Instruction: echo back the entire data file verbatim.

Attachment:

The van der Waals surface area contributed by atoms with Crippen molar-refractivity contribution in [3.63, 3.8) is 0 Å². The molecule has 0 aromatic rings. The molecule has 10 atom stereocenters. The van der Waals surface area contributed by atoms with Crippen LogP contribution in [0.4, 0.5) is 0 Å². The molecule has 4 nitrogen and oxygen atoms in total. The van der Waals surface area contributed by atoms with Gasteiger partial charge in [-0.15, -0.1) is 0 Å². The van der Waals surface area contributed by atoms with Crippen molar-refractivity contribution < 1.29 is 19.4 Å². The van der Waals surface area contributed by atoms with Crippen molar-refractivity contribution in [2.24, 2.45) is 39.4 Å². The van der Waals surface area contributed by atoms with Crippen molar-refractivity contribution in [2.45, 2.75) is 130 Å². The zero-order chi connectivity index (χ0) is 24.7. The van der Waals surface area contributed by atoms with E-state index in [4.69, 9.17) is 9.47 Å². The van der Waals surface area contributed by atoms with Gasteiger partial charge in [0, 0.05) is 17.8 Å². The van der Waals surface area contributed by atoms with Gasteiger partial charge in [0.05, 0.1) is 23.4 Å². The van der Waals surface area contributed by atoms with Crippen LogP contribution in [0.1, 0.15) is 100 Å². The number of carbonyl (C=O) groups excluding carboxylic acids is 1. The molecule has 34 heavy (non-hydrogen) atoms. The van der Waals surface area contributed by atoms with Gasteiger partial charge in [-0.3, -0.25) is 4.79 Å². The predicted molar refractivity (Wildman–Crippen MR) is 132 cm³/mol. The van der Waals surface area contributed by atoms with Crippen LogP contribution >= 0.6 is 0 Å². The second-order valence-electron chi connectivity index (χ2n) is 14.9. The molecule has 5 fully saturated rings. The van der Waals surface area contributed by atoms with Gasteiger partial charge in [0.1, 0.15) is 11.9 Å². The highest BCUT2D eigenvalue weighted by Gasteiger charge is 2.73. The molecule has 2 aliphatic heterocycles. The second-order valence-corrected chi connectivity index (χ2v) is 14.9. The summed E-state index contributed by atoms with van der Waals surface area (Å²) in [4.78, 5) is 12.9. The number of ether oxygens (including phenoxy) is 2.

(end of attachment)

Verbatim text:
The van der Waals surface area contributed by atoms with Crippen molar-refractivity contribution in [3.63, 3.8) is 0 Å². The molecule has 0 aromatic rings. The molecule has 10 atom stereocenters. The van der Waals surface area contributed by atoms with Crippen LogP contribution in [0.4, 0.5) is 0 Å². The molecule has 4 nitrogen and oxygen atoms in total. The van der Waals surface area contributed by atoms with Gasteiger partial charge in [-0.15, -0.1) is 0 Å². The van der Waals surface area contributed by atoms with Crippen molar-refractivity contribution < 1.29 is 19.4 Å². The van der Waals surface area contributed by atoms with Crippen molar-refractivity contribution in [2.24, 2.45) is 39.4 Å². The van der Waals surface area contributed by atoms with Crippen molar-refractivity contribution in [2.45, 2.75) is 130 Å². The zero-order chi connectivity index (χ0) is 24.7. The van der Waals surface area contributed by atoms with E-state index in [4.69, 9.17) is 9.47 Å². The van der Waals surface area contributed by atoms with Gasteiger partial charge in [0, 0.05) is 17.8 Å². The van der Waals surface area contributed by atoms with Gasteiger partial charge in [0.05, 0.1) is 23.4 Å². The van der Waals surface area contributed by atoms with Crippen LogP contribution in [0.1, 0.15) is 100 Å². The number of carbonyl (C=O) groups excluding carboxylic acids is 1. The molecule has 34 heavy (non-hydrogen) atoms. The van der Waals surface area contributed by atoms with Gasteiger partial charge in [-0.3, -0.25) is 4.79 Å². The predicted molar refractivity (Wildman–Crippen MR) is 132 cm³/mol. The van der Waals surface area contributed by atoms with Crippen LogP contribution >= 0.6 is 0 Å². The second-order valence-electron chi connectivity index (χ2n) is 14.9. The molecule has 5 fully saturated rings. The van der Waals surface area contributed by atoms with Gasteiger partial charge in [0.1, 0.15) is 11.9 Å². The highest BCUT2D eigenvalue weighted by Gasteiger charge is 2.73. The molecule has 2 aliphatic heterocycles. The second-order valence-corrected chi connectivity index (χ2v) is 14.9. The summed E-state index contributed by atoms with van der Waals surface area (Å²) in [4.78, 5) is 12.9. The number of ether oxygens (including phenoxy) is 2.